Students are encouraged to get more involved at SGA event

Carl E. Littleberry Jr., Reporter

On Sept. 2, Bakersfield College’s SGA hosted its first student Involvement Festival during welcome week. The festival was used as an aid to help students learn about different campus clubs and community involvement programs, such as volunteering, self-help workshops, and classes.

For the event, over 60 clubs and organizations from the Bakersfield community were in attendance. They ranged from the Movimiento Estudiantil Chicano de Aztlan (Chicano Student Movement of Aztlan) or M.E.Ch.A, an organization to promote Chicano heritage and progress in society; to C.A.S.A or Court Appointed Special Advocate, which are individuals who volunteer their time to represent youth in legal and personal matters.

The festival itself allowed students to get a general idea of how BC helps their students, whether it is in the classroom or in the community.

“We’re trying to build a culture here at BC but change takes time,” said Nicky Damania, BC’s director of student life. “In three years, I expect the culture of BC to change dramatically for the better.”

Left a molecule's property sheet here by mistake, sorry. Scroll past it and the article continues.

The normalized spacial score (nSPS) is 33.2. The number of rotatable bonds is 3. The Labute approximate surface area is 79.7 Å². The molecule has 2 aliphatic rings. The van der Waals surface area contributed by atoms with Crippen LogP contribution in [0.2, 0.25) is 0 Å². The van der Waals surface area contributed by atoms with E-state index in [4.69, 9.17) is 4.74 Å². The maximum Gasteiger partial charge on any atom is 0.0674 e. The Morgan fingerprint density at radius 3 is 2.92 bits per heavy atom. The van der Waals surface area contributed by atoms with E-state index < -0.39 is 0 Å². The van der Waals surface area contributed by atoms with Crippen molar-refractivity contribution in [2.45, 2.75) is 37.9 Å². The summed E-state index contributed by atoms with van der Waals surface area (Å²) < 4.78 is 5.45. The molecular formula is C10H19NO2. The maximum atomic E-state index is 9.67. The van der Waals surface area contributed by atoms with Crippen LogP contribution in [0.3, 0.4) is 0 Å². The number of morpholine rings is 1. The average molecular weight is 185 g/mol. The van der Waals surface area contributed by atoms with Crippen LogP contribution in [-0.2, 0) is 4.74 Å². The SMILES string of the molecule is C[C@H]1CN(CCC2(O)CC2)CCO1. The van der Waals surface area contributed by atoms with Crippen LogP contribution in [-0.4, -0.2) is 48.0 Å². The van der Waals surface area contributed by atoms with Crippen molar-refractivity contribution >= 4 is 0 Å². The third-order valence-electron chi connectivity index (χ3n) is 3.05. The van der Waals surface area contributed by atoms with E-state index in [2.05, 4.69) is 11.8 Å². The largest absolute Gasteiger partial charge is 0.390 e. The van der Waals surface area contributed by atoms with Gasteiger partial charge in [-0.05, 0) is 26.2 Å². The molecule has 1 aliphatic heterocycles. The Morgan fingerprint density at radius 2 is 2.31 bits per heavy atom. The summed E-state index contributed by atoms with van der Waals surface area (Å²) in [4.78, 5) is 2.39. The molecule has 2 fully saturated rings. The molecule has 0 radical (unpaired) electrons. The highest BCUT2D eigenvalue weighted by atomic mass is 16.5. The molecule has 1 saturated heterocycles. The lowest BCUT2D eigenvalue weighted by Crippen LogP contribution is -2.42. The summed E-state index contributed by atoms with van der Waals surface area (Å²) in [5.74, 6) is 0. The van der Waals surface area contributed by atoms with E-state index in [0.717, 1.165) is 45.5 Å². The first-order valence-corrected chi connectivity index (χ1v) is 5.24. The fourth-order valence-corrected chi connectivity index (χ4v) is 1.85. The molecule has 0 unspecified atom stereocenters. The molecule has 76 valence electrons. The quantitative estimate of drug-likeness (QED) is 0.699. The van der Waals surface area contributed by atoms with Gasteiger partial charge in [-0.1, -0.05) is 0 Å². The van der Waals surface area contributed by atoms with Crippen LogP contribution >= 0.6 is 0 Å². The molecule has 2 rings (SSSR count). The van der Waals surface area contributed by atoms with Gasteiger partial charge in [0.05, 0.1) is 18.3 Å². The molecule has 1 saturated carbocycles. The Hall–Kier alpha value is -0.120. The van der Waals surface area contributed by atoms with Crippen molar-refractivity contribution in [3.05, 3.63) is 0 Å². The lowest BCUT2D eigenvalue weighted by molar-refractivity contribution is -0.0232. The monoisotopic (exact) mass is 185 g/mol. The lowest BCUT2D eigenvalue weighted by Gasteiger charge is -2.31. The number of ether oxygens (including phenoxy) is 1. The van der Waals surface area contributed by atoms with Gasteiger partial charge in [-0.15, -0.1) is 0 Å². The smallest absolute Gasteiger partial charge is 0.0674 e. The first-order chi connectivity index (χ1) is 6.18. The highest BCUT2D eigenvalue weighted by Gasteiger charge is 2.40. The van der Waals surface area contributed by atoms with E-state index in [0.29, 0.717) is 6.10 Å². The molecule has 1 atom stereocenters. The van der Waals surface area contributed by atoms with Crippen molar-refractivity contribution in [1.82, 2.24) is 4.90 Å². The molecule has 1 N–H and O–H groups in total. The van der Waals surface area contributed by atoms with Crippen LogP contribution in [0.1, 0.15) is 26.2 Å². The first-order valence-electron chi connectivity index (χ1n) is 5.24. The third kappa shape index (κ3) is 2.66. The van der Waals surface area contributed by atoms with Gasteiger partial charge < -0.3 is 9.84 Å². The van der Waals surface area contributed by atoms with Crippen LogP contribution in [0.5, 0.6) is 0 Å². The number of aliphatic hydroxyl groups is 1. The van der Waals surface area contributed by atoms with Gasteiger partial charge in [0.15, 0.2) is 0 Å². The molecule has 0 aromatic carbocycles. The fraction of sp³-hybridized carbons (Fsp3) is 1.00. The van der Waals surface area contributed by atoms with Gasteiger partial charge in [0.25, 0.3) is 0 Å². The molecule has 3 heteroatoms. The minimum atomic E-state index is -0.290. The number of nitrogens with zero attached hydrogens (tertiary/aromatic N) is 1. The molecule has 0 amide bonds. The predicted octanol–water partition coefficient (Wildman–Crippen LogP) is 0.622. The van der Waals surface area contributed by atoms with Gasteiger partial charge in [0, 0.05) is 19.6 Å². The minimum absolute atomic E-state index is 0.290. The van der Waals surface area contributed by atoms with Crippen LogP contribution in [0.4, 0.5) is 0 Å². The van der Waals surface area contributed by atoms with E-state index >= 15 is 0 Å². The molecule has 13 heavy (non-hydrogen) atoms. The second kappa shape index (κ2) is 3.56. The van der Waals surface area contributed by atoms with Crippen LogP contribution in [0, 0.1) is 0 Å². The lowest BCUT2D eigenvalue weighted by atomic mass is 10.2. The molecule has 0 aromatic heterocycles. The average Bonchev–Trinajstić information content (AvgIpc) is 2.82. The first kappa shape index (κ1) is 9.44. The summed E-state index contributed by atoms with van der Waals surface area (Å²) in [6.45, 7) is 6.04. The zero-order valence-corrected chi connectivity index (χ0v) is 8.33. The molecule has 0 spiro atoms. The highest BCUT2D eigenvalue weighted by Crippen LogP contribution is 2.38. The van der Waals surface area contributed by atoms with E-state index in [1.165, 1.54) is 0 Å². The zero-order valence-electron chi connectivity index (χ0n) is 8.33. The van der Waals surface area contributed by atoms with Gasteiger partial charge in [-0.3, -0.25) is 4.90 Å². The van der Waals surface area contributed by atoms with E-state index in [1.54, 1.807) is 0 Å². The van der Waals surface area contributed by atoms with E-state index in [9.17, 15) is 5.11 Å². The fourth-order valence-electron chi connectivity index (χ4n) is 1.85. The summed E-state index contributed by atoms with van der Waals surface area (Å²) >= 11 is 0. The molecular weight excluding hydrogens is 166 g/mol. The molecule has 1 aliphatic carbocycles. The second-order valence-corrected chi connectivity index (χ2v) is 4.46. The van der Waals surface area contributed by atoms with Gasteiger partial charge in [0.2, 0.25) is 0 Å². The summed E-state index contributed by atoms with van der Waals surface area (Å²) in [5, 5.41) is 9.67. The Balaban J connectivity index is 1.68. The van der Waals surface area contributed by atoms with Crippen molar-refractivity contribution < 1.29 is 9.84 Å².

Thanks to the crowd turnout, many clubs were given the chance to showcase themselves to students who normally would have no interest in them.

One in particular, the Hispanic Organization Promoting Engineering and Science, or H.O.P.E.S, used the opportunity to tell people about their volunteer work in local middle schools and the internship opportunities they offer.

“This is where we open up the whole school,” said Ghillmar Mancia, a BC sophomore. “Without this, people would never even know about us.”

Students, however, were not just limited to clubs.

Several organizations offered many volunteering opportunities in the community as well as helpful workshops for students.

An organization, such as American Heart Association, which hosts their annual Heart Walk, offered students a chance to raise money for heart and stroke research.

“We just want to show the students here that they can help anyway they can,” said AHA employee Karla Adams. “It doesn’t have to help monetarily. Anytime an individual volunteers, you’re helping someone and that’s what matters most.”

Damania expects the festival to be a huge success with students for years to come, expecting to see an even bigger turnout next year at the Bakersfield College campus.